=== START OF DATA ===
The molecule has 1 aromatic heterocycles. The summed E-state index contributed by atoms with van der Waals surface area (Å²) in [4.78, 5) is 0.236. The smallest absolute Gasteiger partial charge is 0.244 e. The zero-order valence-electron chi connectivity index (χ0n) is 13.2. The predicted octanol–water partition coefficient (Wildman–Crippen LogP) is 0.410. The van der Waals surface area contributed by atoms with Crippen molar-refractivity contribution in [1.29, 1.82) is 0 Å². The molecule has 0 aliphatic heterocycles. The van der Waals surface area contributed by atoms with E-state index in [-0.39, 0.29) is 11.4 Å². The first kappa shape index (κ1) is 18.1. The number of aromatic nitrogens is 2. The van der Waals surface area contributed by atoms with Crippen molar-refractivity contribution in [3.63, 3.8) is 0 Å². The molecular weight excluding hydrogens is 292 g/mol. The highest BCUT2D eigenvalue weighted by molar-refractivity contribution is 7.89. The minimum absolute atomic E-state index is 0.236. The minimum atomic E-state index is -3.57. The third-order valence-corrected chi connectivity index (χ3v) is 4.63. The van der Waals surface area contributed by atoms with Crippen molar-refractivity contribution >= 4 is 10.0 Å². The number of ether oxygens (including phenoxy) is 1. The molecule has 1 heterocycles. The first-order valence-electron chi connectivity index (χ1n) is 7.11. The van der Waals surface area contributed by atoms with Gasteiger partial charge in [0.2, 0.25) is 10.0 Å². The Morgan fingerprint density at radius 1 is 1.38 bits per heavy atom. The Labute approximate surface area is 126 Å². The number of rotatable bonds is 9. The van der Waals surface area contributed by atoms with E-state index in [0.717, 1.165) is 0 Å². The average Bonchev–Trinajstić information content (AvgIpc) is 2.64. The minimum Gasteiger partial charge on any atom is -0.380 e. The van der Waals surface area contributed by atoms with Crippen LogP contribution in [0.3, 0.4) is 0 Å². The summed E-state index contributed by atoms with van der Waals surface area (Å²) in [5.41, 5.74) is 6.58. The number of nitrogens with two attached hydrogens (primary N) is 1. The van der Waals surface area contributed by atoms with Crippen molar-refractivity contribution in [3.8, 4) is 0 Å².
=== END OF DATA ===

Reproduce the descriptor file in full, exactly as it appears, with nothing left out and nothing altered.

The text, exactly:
The molecule has 1 aromatic heterocycles. The summed E-state index contributed by atoms with van der Waals surface area (Å²) in [4.78, 5) is 0.236. The smallest absolute Gasteiger partial charge is 0.244 e. The zero-order valence-electron chi connectivity index (χ0n) is 13.2. The predicted octanol–water partition coefficient (Wildman–Crippen LogP) is 0.410. The van der Waals surface area contributed by atoms with Crippen molar-refractivity contribution in [1.29, 1.82) is 0 Å². The molecule has 0 aliphatic heterocycles. The van der Waals surface area contributed by atoms with E-state index in [-0.39, 0.29) is 11.4 Å². The first kappa shape index (κ1) is 18.1. The number of aromatic nitrogens is 2. The van der Waals surface area contributed by atoms with Crippen molar-refractivity contribution in [3.63, 3.8) is 0 Å². The molecular weight excluding hydrogens is 292 g/mol. The highest BCUT2D eigenvalue weighted by molar-refractivity contribution is 7.89. The minimum absolute atomic E-state index is 0.236. The minimum atomic E-state index is -3.57. The third-order valence-corrected chi connectivity index (χ3v) is 4.63. The van der Waals surface area contributed by atoms with Crippen molar-refractivity contribution >= 4 is 10.0 Å². The number of ether oxygens (including phenoxy) is 1. The molecule has 1 heterocycles. The first-order valence-electron chi connectivity index (χ1n) is 7.11. The van der Waals surface area contributed by atoms with Gasteiger partial charge in [0.2, 0.25) is 10.0 Å². The Morgan fingerprint density at radius 1 is 1.38 bits per heavy atom. The Labute approximate surface area is 126 Å². The number of rotatable bonds is 9. The van der Waals surface area contributed by atoms with E-state index in [0.717, 1.165) is 0 Å². The average Bonchev–Trinajstić information content (AvgIpc) is 2.64. The minimum Gasteiger partial charge on any atom is -0.380 e. The van der Waals surface area contributed by atoms with Crippen LogP contribution in [0.3, 0.4) is 0 Å². The summed E-state index contributed by atoms with van der Waals surface area (Å²) in [5.41, 5.74) is 6.58. The number of nitrogens with two attached hydrogens (primary N) is 1. The van der Waals surface area contributed by atoms with Crippen molar-refractivity contribution in [3.8, 4) is 0 Å².